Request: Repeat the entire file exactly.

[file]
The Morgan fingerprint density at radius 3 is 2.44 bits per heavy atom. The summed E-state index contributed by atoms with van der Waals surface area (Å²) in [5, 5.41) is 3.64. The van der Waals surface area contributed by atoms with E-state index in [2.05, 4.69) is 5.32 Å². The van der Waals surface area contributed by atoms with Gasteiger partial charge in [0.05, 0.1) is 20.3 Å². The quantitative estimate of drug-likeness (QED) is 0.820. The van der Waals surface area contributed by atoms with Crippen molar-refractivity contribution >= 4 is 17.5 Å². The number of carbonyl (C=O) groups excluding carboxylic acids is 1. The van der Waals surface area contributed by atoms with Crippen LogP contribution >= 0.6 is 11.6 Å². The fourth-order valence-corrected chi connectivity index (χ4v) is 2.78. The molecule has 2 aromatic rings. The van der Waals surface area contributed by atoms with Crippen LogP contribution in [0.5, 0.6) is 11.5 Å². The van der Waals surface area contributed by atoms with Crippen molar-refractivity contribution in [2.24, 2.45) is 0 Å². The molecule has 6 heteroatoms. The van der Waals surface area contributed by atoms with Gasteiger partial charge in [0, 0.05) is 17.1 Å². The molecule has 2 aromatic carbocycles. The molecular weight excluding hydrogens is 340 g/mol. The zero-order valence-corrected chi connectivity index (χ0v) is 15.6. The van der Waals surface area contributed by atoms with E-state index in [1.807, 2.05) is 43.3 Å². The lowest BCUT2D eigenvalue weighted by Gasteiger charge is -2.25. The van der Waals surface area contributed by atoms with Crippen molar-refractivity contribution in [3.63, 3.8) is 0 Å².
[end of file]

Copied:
The Morgan fingerprint density at radius 3 is 2.44 bits per heavy atom. The summed E-state index contributed by atoms with van der Waals surface area (Å²) in [5, 5.41) is 3.64. The van der Waals surface area contributed by atoms with E-state index in [2.05, 4.69) is 5.32 Å². The van der Waals surface area contributed by atoms with Gasteiger partial charge in [0.05, 0.1) is 20.3 Å². The quantitative estimate of drug-likeness (QED) is 0.820. The van der Waals surface area contributed by atoms with Crippen molar-refractivity contribution >= 4 is 17.5 Å². The number of carbonyl (C=O) groups excluding carboxylic acids is 1. The van der Waals surface area contributed by atoms with Crippen LogP contribution >= 0.6 is 11.6 Å². The fourth-order valence-corrected chi connectivity index (χ4v) is 2.78. The molecule has 2 aromatic rings. The van der Waals surface area contributed by atoms with Crippen LogP contribution in [0.5, 0.6) is 11.5 Å². The van der Waals surface area contributed by atoms with Crippen molar-refractivity contribution in [2.24, 2.45) is 0 Å². The molecule has 6 heteroatoms. The van der Waals surface area contributed by atoms with Gasteiger partial charge in [0, 0.05) is 17.1 Å². The molecule has 2 aromatic carbocycles. The molecular weight excluding hydrogens is 340 g/mol. The zero-order valence-corrected chi connectivity index (χ0v) is 15.6. The van der Waals surface area contributed by atoms with E-state index in [1.807, 2.05) is 43.3 Å². The lowest BCUT2D eigenvalue weighted by Gasteiger charge is -2.25. The van der Waals surface area contributed by atoms with Crippen molar-refractivity contribution in [3.63, 3.8) is 0 Å².